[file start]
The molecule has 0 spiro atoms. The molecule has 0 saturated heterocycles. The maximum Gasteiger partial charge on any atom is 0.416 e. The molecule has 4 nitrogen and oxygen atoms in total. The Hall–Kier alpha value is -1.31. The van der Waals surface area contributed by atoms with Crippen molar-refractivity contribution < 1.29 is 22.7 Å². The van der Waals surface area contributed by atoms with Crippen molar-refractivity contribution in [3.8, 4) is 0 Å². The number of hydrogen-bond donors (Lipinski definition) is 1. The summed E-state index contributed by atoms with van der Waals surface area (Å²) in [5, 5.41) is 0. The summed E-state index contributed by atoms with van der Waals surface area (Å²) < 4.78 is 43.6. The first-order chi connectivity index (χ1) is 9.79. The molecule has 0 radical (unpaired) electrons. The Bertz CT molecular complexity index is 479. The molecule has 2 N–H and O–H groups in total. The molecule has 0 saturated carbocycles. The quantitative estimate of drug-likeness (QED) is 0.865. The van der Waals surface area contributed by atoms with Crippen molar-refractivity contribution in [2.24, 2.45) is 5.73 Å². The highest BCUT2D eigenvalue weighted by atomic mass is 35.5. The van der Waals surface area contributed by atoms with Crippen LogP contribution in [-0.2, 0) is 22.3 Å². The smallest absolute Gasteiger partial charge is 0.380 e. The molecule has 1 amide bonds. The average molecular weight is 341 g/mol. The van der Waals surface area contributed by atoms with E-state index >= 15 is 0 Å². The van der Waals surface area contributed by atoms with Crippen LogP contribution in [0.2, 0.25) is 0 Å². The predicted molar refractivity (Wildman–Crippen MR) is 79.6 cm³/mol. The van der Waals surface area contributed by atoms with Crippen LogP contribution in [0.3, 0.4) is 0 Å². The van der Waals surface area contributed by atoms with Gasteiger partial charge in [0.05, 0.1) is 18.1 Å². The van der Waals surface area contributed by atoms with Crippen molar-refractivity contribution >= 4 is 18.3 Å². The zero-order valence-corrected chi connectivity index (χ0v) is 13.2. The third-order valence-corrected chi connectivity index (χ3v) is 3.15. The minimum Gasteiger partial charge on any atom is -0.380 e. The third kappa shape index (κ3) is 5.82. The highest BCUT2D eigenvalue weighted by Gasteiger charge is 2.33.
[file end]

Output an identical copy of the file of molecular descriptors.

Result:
The molecule has 0 spiro atoms. The molecule has 0 saturated heterocycles. The maximum Gasteiger partial charge on any atom is 0.416 e. The molecule has 4 nitrogen and oxygen atoms in total. The Hall–Kier alpha value is -1.31. The van der Waals surface area contributed by atoms with Crippen molar-refractivity contribution < 1.29 is 22.7 Å². The van der Waals surface area contributed by atoms with Crippen molar-refractivity contribution in [3.8, 4) is 0 Å². The number of hydrogen-bond donors (Lipinski definition) is 1. The summed E-state index contributed by atoms with van der Waals surface area (Å²) in [5, 5.41) is 0. The summed E-state index contributed by atoms with van der Waals surface area (Å²) < 4.78 is 43.6. The first-order chi connectivity index (χ1) is 9.79. The molecule has 0 radical (unpaired) electrons. The Bertz CT molecular complexity index is 479. The molecule has 2 N–H and O–H groups in total. The molecule has 0 saturated carbocycles. The quantitative estimate of drug-likeness (QED) is 0.865. The van der Waals surface area contributed by atoms with Crippen molar-refractivity contribution in [2.24, 2.45) is 5.73 Å². The highest BCUT2D eigenvalue weighted by atomic mass is 35.5. The van der Waals surface area contributed by atoms with Crippen LogP contribution in [-0.2, 0) is 22.3 Å². The smallest absolute Gasteiger partial charge is 0.380 e. The molecule has 1 amide bonds. The average molecular weight is 341 g/mol. The van der Waals surface area contributed by atoms with E-state index >= 15 is 0 Å². The van der Waals surface area contributed by atoms with Crippen LogP contribution in [0.2, 0.25) is 0 Å². The predicted molar refractivity (Wildman–Crippen MR) is 79.6 cm³/mol. The van der Waals surface area contributed by atoms with Crippen LogP contribution in [0.3, 0.4) is 0 Å². The van der Waals surface area contributed by atoms with Gasteiger partial charge in [0.05, 0.1) is 18.1 Å². The van der Waals surface area contributed by atoms with Crippen molar-refractivity contribution >= 4 is 18.3 Å². The zero-order valence-corrected chi connectivity index (χ0v) is 13.2. The third-order valence-corrected chi connectivity index (χ3v) is 3.15. The minimum Gasteiger partial charge on any atom is -0.380 e. The third kappa shape index (κ3) is 5.82. The highest BCUT2D eigenvalue weighted by Gasteiger charge is 2.33.